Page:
Monday, December 17, 2007

Becca From Baltimore Peers Into Our Empty Soul.

I am an undergraduate, and I wanted to point out a few things I have noticed while perusing the site. First of all, there are a surprisingly frequent number of grammar and spelling errors. Considering a number of posters complain about this from their students, that highly educated people are writing these posts, and that other highly educated people are proofreading them, the number I have seen is rather high. I probably don’t even see all of them, as it is easy to miss a typo when the meaning is still clear. If people who care so much about grammar and spelling mess it up, is it really surprising that students do too? I know that I can easily miss typos when I read over my work, partially because I know how it’s supposed to read. In fact, there are probably errors in this post. I understand how reading an email with multiple and blatant errors is annoying, but perhaps you could cut students some slack for typing then vs. than, or for vs. to.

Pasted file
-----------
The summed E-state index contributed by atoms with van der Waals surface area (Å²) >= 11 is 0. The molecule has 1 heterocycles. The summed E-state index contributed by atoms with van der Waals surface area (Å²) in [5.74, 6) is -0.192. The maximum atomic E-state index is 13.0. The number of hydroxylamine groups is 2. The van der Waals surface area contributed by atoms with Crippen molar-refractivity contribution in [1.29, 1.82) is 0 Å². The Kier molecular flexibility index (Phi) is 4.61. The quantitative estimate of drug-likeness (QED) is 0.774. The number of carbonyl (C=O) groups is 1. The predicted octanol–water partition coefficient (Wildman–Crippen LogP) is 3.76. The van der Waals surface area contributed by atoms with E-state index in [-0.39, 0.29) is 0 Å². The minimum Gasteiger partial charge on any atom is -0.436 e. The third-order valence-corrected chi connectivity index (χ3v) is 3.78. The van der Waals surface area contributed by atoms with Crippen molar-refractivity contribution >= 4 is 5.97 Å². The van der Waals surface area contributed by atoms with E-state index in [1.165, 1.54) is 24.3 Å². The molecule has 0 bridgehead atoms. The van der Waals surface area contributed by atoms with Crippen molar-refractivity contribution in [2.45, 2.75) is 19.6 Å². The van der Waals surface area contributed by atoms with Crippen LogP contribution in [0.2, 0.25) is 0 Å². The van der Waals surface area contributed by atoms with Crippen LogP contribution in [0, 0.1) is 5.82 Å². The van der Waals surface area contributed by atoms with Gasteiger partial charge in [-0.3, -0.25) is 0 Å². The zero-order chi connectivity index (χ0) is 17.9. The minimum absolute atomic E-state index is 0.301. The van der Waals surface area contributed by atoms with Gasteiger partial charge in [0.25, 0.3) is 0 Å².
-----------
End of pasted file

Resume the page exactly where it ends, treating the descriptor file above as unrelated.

I get it. You don’t care about how hard I work on my paper. If it’s not cogent, analytical, and well-organized, I don’t get a good grade. That’s fine. I agree to a system where only the final product of my work counts. But I need you to agree to it as well. That means no complaining that students don’t understand how hard you professors work. If the final product (conveying the material) is all that counts, then it doesn’t matter if you hold office hours every single hour of the day if you can’t effectively communicate the material. (I understand that different individuals write different posts, but I see so much of both sides that I suspect a number of individuals think their professorial effort should count, but that students’ effort should not.) Also, if the final product is all that matters, then why do you care if students skip class? It will presumably hurt them in the creation of the final product, or if it doesn’t, then either they compensated for the missing material or are simply very smart. If you want students to stop assuming that effort will bump their grade up, then perhaps you should stop punishing others for lack of effort.